This year marks the Preservation Department’s tenth year serving the Duke University Libraries. This exhibit celebrates the work of the conservation laboratory by displaying a variety of different treatments from the libraries collections. The department is planning several events to mark the occasion which includes this exhibit, an open house, and interviews with staff members; for more information visit Preservation Underground.
The Preservation Department’s new exhibit highlights work from the Triangle Research Libraries (TRLN) Master Bookbinders Group. Our group consists of staff members from the conservation labs of UNC-Chapel Hill, NC State and Duke University libraries. Its purpose is to research historic bookbindings to deepen our understanding of the history of the book, and develop knowledge and skills that help inform our daily conservation work.
10 Projects: Analog to Digital highlights some of our favorite digitization projects from the Digital Production Center. For the past five years the men and women in DPC have worked to bring our collections to new life in digital format. You can find these collections through Duke Digital Collections.
Our new exhibit highlights work from the Triangle Research Libraries (TRLN) Master Bookbinders Group. Our group consists of staff members from the conservation labs of UNC-Chapel Hill, NC State and Duke University libraries.
Its purpose is to research historic bookbindings so we can deepen our understanding of the history of the book, and develop knowledge and skills that help inform our daily conservation work.
Creating binding models is a traditional form of learning the craft of bookbinding and the history of the book. Each quarter we assign a binding style to one or two of our members. Our volunteer teachers research the history of the binding and how it was traditionally made, and demonstrate it to the rest of the group. We then make our models, sometimes recreating the binding exactly and sometimes interpreting them more artistically.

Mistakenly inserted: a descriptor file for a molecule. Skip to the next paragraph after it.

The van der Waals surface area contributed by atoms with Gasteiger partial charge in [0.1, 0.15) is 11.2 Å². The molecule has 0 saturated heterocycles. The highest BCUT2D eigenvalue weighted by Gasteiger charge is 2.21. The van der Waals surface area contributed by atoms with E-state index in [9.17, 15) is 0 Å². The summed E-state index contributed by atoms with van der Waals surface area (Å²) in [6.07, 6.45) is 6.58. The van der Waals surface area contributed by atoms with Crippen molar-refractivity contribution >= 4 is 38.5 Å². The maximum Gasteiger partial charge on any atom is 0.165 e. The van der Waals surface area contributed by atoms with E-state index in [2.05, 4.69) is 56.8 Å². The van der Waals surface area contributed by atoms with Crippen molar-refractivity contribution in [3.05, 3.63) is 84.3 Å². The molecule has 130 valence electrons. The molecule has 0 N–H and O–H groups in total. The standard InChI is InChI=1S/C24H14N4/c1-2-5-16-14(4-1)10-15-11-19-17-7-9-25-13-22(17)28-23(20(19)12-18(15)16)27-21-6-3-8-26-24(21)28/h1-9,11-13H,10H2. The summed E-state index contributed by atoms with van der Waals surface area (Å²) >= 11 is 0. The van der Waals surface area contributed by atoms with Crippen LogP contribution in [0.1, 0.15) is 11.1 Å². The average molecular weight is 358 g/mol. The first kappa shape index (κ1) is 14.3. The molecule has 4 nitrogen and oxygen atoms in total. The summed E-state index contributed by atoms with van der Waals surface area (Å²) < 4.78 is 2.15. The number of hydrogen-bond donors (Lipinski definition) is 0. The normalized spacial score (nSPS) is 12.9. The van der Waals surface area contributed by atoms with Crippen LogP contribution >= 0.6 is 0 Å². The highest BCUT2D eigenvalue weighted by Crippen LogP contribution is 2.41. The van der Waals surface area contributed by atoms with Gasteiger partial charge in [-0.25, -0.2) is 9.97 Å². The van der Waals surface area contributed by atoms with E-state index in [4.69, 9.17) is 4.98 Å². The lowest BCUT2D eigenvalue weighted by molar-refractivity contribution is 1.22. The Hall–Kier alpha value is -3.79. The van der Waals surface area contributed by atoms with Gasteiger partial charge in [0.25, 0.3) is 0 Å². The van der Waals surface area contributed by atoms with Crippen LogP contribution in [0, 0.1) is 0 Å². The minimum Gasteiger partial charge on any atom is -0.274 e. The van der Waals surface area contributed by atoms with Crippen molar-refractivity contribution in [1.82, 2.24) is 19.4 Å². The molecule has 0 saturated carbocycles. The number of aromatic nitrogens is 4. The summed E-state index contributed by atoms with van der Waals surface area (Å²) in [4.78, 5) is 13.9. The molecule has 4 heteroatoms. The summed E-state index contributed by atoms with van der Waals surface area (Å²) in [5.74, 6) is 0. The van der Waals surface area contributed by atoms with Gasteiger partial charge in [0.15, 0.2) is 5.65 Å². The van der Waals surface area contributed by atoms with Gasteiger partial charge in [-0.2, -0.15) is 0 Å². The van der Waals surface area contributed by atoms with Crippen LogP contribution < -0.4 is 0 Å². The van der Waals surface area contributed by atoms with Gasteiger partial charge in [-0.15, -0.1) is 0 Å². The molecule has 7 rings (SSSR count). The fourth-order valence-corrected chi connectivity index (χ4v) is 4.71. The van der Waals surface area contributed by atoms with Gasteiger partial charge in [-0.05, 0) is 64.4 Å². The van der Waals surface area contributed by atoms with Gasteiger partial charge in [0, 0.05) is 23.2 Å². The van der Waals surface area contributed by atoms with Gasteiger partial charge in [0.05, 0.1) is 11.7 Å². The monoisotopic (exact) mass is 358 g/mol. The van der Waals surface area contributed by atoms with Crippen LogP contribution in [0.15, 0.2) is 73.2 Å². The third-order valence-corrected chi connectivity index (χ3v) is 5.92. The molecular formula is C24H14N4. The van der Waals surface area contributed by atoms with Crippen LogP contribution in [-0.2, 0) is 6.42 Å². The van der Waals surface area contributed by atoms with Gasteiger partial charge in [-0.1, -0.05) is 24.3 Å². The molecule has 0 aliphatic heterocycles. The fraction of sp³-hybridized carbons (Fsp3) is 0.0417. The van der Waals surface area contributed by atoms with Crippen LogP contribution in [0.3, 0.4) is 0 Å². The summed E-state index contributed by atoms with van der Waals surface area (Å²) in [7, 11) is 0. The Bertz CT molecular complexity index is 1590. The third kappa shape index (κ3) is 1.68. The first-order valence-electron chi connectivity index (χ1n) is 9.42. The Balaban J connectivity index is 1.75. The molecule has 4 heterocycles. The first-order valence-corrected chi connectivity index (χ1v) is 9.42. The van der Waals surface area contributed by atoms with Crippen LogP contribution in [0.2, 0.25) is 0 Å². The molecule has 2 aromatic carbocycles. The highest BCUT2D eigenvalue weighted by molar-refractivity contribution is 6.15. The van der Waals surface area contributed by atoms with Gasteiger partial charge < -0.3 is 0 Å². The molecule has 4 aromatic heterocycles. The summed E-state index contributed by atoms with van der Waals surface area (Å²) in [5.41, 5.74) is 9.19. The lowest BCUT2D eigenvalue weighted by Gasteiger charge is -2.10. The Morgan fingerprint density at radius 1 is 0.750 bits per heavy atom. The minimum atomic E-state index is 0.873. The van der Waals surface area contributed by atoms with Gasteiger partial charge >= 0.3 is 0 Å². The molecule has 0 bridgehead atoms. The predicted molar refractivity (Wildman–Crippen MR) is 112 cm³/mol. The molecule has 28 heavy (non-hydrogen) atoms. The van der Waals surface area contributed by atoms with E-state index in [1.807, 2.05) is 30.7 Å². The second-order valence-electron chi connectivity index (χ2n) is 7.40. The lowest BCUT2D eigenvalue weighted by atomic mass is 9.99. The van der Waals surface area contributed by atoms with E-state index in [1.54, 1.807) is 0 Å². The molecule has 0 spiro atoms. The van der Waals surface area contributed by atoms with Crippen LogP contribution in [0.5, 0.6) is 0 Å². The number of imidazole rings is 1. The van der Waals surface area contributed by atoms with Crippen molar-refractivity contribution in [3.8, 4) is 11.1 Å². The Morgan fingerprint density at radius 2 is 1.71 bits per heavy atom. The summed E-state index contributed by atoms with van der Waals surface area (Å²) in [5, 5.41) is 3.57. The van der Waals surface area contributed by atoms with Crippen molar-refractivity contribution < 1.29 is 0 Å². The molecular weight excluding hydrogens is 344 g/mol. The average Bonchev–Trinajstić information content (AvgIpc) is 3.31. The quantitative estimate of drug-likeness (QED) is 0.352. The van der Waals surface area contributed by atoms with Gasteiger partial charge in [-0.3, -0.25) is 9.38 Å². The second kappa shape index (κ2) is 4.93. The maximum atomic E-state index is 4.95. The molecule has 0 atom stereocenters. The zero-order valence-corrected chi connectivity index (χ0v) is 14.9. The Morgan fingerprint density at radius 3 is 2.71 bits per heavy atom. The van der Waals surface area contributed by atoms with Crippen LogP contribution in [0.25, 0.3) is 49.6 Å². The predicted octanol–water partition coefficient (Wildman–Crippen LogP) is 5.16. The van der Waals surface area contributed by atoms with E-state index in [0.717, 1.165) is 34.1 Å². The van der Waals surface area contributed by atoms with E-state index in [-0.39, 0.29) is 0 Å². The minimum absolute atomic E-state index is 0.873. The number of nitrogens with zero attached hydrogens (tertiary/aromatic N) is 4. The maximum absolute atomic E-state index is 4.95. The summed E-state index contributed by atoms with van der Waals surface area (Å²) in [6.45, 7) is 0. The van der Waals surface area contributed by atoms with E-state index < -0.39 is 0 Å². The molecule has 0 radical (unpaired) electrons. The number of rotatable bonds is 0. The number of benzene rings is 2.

The exhibit will be up through January 2011, just outside the Conservation Lab in Perkins Library 023. It is open when the library is open.
Yesterday we installed our exhibit “Ten Years, Ten Treatments.” As part of our year-long celebration of our tenth anniversary, we wanted to highlight some of our favorite work.
The exhibit is outside the Biddle Reading Room on the first floor of Perkins. While there, you can also see our display in the wall cases (on the opposite wall from the exhibit) that gives ten tips you can use to save your personal collections.
Our exhibit will be up through mid-October. We are planning a companion exhibit of Ten Projects from the Digital Production Center to be installed in our exhibit space on the Lower Level of Perkins outside the Conservation Lab. Hopefully we will have that up next week, we’ll let you know when that happens.
“As it turns out, they’re made by a soft-spoken and thoughtfully philosophical student at Duke, who prefers anonymity. After picking up the skill at a young age, “bin Fuad” (a code name he specified upon our introduction) can now make each foil man in less than five minutes—and he makes, he said, sometimes a hundred at once to scatter across campus. At other times, he shapes just one based on a passing fancy and leaves it wherever it strikes him as a fitting location.”
Whoever “bin Fuad” is, we want to say thanks for brightening our world just a little bit.